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Control Of Dust In Hard-Rock Tunnels; Handbook For Dust Control In Mining
  • Published Date:
    6/1/2003
Filetype[PDF - 347.41 KB]


Details:
  • Description:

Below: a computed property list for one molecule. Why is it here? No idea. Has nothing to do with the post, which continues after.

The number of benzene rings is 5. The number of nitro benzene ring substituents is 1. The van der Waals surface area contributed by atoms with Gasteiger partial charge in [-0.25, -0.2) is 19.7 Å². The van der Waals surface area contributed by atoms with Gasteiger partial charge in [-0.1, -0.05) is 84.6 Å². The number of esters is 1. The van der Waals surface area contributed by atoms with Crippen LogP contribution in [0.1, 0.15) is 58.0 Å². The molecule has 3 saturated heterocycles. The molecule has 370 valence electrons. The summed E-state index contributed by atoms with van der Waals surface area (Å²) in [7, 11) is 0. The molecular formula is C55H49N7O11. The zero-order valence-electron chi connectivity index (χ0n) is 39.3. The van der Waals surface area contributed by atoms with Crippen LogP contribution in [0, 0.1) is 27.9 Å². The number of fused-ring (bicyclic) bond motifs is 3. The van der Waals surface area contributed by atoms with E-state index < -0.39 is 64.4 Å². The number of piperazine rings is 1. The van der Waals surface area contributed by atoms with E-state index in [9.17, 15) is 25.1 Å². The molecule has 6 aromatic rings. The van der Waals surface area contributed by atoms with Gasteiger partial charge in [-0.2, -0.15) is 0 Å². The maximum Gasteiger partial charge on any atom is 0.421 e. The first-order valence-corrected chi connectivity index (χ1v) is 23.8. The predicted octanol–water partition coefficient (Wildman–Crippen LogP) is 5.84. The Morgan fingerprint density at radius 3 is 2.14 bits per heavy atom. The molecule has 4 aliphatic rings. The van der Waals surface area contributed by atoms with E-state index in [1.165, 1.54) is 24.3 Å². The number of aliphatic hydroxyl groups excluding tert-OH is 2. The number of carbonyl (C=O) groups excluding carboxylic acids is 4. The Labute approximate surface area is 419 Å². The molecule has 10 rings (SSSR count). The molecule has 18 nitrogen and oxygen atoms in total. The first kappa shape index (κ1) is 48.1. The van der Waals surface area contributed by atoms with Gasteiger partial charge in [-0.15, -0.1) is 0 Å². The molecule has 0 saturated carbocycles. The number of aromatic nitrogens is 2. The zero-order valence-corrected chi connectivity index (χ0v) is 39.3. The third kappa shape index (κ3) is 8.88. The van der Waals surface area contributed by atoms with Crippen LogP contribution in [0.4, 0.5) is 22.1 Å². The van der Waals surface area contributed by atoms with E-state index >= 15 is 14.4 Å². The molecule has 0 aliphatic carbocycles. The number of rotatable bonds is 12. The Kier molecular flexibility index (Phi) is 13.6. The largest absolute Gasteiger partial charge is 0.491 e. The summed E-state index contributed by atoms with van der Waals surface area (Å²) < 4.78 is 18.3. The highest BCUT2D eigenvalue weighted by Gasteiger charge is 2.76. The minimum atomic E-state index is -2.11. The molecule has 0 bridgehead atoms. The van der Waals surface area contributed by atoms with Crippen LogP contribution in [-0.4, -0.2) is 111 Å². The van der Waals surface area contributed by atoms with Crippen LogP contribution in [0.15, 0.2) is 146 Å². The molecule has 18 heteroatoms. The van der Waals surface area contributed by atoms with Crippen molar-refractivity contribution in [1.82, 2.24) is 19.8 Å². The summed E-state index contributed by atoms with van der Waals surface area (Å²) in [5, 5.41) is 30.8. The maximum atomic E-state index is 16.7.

In This Chapter [Finding the dust source Ventilation and dust collector malfunctions Upgrading the dust controls Design stage ventilation planning ] This chapter explains how to reduce respirable dust76 in hard-rock tunnels during excavation by using tunnel boring machines (TBMs). The first steps in combating a dust problem are to take dust samples to pinpoint the source, check the ventilation system, and check the dust collector. If the ventilation system and dust collector are operating properly, then other dust controls such as water sprays and conveyor belt scrapers must be upgraded. For tunnels in the design stage, recommended air quantities are provided. FINDING THE DUST SOURCE AND LOOKING FOR VENTILATION MALFUNCTIONS [The first steps in fighting a dust problem are to take dust samples to pinpoint the source, check the ventilation system, and check the dust collector. Without knowing the exact source, efforts to reduce dust are hit-and-miss (mostly miss).] Taking samples to pinpoint the dust source. In tunnels with high levels of airborne dust, the first task is to pinpoint where the dust enters the airstream. Most dust originates from rock breakage at the tunnel face, but the location where this dust enters the airstream can vary. Dust can leak from behind the TBM face shield, from gaps in the ventilation duct, or from a mal-functioning dust collector. It can be entrained into the air from the muck on a moving conveyor belt. It can even be shaken loose from the underside of the belt as it passes over the idlers. As a start, to locate the dust source, dust samples and air quantity measurements should be taken at the following locations:

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